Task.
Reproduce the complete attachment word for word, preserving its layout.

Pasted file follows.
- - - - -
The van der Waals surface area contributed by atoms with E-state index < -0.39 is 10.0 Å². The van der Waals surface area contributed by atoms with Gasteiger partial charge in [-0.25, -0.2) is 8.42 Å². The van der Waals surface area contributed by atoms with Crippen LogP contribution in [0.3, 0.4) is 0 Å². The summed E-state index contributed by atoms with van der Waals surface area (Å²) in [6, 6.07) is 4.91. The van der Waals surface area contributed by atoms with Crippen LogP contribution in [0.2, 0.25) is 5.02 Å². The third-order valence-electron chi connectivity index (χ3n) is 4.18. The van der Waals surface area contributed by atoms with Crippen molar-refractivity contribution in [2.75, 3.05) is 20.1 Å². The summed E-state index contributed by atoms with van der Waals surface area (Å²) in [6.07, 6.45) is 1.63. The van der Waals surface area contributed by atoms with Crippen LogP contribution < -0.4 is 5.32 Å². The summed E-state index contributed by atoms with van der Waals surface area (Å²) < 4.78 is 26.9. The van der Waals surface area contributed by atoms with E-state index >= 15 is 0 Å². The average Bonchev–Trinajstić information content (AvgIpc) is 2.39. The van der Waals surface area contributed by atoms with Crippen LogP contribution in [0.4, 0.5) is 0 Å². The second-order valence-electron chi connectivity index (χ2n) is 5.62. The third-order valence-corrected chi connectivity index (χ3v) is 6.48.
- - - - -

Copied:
The van der Waals surface area contributed by atoms with E-state index < -0.39 is 10.0 Å². The van der Waals surface area contributed by atoms with Gasteiger partial charge in [-0.25, -0.2) is 8.42 Å². The van der Waals surface area contributed by atoms with Crippen LogP contribution in [0.3, 0.4) is 0 Å². The summed E-state index contributed by atoms with van der Waals surface area (Å²) in [6, 6.07) is 4.91. The van der Waals surface area contributed by atoms with Crippen LogP contribution in [0.2, 0.25) is 5.02 Å². The third-order valence-electron chi connectivity index (χ3n) is 4.18. The van der Waals surface area contributed by atoms with Crippen molar-refractivity contribution in [2.75, 3.05) is 20.1 Å². The summed E-state index contributed by atoms with van der Waals surface area (Å²) in [6.07, 6.45) is 1.63. The van der Waals surface area contributed by atoms with Crippen LogP contribution < -0.4 is 5.32 Å². The summed E-state index contributed by atoms with van der Waals surface area (Å²) < 4.78 is 26.9. The van der Waals surface area contributed by atoms with E-state index >= 15 is 0 Å². The average Bonchev–Trinajstić information content (AvgIpc) is 2.39. The van der Waals surface area contributed by atoms with Crippen LogP contribution in [0.4, 0.5) is 0 Å². The second-order valence-electron chi connectivity index (χ2n) is 5.62. The third-order valence-corrected chi connectivity index (χ3v) is 6.48.